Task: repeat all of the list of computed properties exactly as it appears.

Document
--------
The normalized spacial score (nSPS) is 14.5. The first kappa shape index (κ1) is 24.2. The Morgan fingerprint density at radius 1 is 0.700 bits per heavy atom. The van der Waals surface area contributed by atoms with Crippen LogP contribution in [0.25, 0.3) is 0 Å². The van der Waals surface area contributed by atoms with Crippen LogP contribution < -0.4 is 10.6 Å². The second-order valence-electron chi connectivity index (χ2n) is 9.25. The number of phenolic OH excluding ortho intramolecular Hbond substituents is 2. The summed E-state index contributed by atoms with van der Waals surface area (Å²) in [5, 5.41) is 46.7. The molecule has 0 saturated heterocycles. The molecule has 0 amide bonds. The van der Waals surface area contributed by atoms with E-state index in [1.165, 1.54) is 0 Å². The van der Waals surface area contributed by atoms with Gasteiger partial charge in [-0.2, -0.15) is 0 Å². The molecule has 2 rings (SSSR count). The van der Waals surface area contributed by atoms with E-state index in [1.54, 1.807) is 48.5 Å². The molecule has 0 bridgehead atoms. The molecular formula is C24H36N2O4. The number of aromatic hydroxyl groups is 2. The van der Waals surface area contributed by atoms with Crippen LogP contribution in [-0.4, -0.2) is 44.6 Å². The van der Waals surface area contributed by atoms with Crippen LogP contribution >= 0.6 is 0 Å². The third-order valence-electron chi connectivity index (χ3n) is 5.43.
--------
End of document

The normalized spacial score (nSPS) is 14.5. The first kappa shape index (κ1) is 24.2. The Morgan fingerprint density at radius 1 is 0.700 bits per heavy atom. The van der Waals surface area contributed by atoms with Crippen LogP contribution in [0.25, 0.3) is 0 Å². The van der Waals surface area contributed by atoms with Crippen LogP contribution < -0.4 is 10.6 Å². The second-order valence-electron chi connectivity index (χ2n) is 9.25. The number of phenolic OH excluding ortho intramolecular Hbond substituents is 2. The summed E-state index contributed by atoms with van der Waals surface area (Å²) in [5, 5.41) is 46.7. The molecule has 0 saturated heterocycles. The molecule has 0 amide bonds. The van der Waals surface area contributed by atoms with E-state index in [1.165, 1.54) is 0 Å². The van der Waals surface area contributed by atoms with Gasteiger partial charge in [-0.2, -0.15) is 0 Å². The molecule has 2 rings (SSSR count). The van der Waals surface area contributed by atoms with E-state index in [1.54, 1.807) is 48.5 Å². The molecule has 0 bridgehead atoms. The molecular formula is C24H36N2O4. The number of aromatic hydroxyl groups is 2. The van der Waals surface area contributed by atoms with Crippen LogP contribution in [-0.4, -0.2) is 44.6 Å². The van der Waals surface area contributed by atoms with Crippen LogP contribution >= 0.6 is 0 Å². The third-order valence-electron chi connectivity index (χ3n) is 5.43.